I could have dozed whilst she was away, but instead I got up and looked through the books. There was a mixture of fiction and non-fiction in seemingly no order. I pulled the Legends of King Arthur and the Knights of the Round Table out. It was a favourite of mine, though I could have studied all the world’s legends and myths for years. Siting back down, I flipped through the pages, looking at the coloured pictures and glancing at the words. I drew a comfort and familiarity out of the stories, I guess because I was a knight amongst my kind.

Granny Malock came back with a large tray of food, which looked more like a buffet for a group of people. She set it on the table and told me to have what I liked. Closing the book, I readily ate, thanking her and praising the food too often. She waved it all off. When I had done, she took the rest way and came back with a large basket.

‘Don’t let the rats and mice in that church get to it,’ she said.

‘Of course not!’

‘And really Dear, do you have to live there? I’ve a nice attic room you could have.’

I shook my head, ‘I can’t ask any more of you and anyway I’m fine.’

‘I don’t believe you. That place is such a mess.’

‘I…I feel closer to…home, to Him, there. It’s easier. Please don’t trouble yourself about it. I need very little and seek no comfort.’

She handed me the basket with a little roll of her eyes and a pat on my hands.

‘Honest,’ I replied, ‘and thanks for this.’

We said goodbye and parted. It was still raining as I flew back. After storing the food carefully in the belfry, I left once more and began my duties.

To Be Continued…

Church (Chapter 1, Part 1)

‘My God, why hast thou forsaken me?’

Psalm 22:1

 Dawn was approaching; bringing an end to another long night.  I stepped under the lichgate, glancing over my shoulder. At the edges of my vision I could see shadows dancing as they crept from the growing light. Taking a depth breath, I felt the weight of the cloth and amour covering me and heavy sheathed sword on my back. I knew that even in the daytime evil wouldn’t rest, but they were greatly weakened and that always offered me some peace.

Turning back, I walked through, avoiding the dangling moss and the broken beams. The gate which once opened into what had been a small, neat churchyard, was covered in ivy and chained shut. I jumped over and thudded to the ground in my massive leather boots. Sweeping the ends of my robes off the gate, I begin weaving my way through the graveyard.

The dimming lights of restless spirits tugged at me. I waved them off, reminding them it wasn’t my job to claim or guide them. Still they urged me in breathy, faded voices.

‘Please, Sir.’

‘Angel, take me with you.’

‘Blaze. I know that’s your name. Why won’t you help us?’

‘Where’s mama? Have you seen her? Can you take me to her?’

A small hand clutched my trailing robe. I bent my head, ignoring it and pushing through the tall grass and wild weeds. The wind rattled the branches of the dead yew and the bare twigs of the hedgerows. Then the breeze played through my long golden red hair, tossing it into my face. Collecting the strands, I threw them back and carried on.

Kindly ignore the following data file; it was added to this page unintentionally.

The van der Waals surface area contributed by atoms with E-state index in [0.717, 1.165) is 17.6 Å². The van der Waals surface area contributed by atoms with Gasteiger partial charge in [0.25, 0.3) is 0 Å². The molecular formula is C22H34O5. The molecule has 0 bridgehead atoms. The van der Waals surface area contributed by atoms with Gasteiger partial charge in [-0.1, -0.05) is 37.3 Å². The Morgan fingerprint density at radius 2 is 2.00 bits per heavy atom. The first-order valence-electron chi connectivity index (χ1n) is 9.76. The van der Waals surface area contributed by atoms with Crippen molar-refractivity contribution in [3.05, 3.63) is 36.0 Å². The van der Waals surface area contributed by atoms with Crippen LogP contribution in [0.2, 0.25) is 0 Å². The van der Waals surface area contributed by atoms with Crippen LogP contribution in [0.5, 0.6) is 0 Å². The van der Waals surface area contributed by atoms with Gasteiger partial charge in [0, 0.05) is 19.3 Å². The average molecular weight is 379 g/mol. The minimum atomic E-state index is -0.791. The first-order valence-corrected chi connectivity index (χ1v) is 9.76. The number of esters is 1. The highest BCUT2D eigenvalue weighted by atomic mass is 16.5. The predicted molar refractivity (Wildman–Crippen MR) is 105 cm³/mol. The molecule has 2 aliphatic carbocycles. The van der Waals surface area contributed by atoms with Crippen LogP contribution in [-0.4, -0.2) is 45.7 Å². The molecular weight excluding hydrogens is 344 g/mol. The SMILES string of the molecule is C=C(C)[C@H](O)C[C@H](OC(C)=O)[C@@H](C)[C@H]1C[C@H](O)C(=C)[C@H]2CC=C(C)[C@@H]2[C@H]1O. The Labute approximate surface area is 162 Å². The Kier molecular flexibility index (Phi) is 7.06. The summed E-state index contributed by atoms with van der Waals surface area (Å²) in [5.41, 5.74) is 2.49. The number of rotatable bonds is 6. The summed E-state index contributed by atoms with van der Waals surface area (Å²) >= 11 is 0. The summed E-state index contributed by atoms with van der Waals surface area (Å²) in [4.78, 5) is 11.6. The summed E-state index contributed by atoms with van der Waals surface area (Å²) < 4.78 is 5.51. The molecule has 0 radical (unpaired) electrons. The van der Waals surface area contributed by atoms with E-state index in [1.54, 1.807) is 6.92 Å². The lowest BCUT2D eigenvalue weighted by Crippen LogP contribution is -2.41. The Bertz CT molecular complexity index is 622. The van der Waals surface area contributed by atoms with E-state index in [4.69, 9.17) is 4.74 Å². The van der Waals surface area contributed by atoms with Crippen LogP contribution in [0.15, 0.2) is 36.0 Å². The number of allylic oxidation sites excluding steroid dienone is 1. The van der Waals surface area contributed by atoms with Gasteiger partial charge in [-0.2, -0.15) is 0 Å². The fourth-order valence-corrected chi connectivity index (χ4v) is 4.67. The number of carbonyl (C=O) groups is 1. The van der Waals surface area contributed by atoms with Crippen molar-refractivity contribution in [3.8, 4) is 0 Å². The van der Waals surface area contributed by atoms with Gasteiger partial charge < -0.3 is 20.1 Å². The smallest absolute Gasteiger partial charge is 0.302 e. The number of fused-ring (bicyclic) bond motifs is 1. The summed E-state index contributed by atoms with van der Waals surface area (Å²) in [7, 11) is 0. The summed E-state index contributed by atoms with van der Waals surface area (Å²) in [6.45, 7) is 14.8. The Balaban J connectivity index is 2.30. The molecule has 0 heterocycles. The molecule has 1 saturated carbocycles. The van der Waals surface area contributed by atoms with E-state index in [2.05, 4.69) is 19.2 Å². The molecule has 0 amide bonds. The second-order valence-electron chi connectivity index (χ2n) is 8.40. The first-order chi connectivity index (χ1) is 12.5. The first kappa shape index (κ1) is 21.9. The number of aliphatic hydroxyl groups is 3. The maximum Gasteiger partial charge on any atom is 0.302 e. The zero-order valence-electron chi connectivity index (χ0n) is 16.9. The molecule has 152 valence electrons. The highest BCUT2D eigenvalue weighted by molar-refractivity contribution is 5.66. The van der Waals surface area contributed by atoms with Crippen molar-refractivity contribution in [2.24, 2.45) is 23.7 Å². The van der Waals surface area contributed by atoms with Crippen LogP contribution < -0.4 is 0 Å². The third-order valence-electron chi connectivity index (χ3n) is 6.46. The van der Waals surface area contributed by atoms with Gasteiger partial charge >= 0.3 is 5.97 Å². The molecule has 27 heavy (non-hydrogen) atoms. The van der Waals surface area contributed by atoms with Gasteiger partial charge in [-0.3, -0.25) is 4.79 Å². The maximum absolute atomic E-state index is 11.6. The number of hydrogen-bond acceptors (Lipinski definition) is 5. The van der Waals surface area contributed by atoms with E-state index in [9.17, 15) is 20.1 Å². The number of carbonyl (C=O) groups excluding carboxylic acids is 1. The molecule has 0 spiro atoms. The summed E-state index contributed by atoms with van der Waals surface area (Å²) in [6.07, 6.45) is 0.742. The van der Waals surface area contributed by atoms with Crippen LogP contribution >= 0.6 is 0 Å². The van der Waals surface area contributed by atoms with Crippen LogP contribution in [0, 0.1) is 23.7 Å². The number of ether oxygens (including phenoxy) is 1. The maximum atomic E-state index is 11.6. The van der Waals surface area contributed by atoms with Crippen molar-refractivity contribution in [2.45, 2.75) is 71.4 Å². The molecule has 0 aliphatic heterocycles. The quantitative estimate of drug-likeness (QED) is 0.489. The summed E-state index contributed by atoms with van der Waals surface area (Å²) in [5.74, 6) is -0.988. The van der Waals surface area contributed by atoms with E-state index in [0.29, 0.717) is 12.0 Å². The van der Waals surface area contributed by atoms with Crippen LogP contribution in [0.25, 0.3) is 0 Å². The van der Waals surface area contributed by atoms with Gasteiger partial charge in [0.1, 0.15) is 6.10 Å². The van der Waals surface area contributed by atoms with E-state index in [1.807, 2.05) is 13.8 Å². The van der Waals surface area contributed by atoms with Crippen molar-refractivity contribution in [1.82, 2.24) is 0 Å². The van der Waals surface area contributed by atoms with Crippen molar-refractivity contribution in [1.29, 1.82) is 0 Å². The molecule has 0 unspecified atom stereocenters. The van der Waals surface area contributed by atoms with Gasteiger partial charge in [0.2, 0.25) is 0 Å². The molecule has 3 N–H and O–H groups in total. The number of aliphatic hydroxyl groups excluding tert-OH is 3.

The grass went right up to the porch, where it became over taken by the mosses and ivy. I stepped inside, flicking my robes up to try and dispelling the spirits. A low weeping tickled my ears before fading into the wind. Despite everything I had to turn around. The graveyard sloped down to the lichgate then ran around the sides and the back of the church where the yew stood. What little remained of the headstones poked up from the plants as if struggling against them. Many more had already succumbed and either lay fallen or so covered that they had become little then mounds.

Beyond the church grounds, a single track road marked out only by a line of trees and a ditch, lead into a maze of farmlands and semi-abandoned tracks. It was from that direction I had come, though I couldn’t recall the actual path I had trod. Leaning against the crumbling porch wall, I watched the sun rising above the trees and the sky turning darker blue. None of that light or colour touched the churchyard. It shied away, as if taunted by those lingering shadows at the lichgate and low surrounding wall.

Finally, I turned and pushed open the arched wooden door. I had to squeeze though, as the door was wedged tightly into its frame and fallen debris was behind it. Pushing it back into place was even worse, but at last the door seemed to settle. The floor crunched due to a covering of fallen plaster and chips of brick under my boots as I stepped inside. I paused, looking down the alley between the remains of the two rows of pews to alter. Sadness gripped my heart and tiredness made the emotion feel stronger and harder to ignore.

Wiping my face, I walked to the alter, avoiding the wood splinters from the dismantled pews and went to a side door in a hidden alcove. It easily opened, revealing a spiral stone staircase to the belfry. Trudging upwards, my sheathed sword scrapped the wall and my boots barely griped the steps. At the top another small door led into a roof room where the church bells had once hung.

Even through it had been days since I’d been ‘home,’ nothing looked out of place. The four boarded up openings let in no light and pressed closely to the wooden walls. I crossed the floor; my footsteps softened by the piles of rugs and removed my sword. I sit it against the wall in between a low desk and a mattress covered in pillows and blankets. I took off my black robe then the first white robe and armour before the second underneath.

Pulling out the chair and sitting down, I unlaced and tugged off my boots and socks. I let them fall. From the desk, I picked up a box of matches and moved the single white candle in its holder closer.  Lighting the match then the candle, played havoc with my perfect night vison, however I felt better with the golden light shining across the room.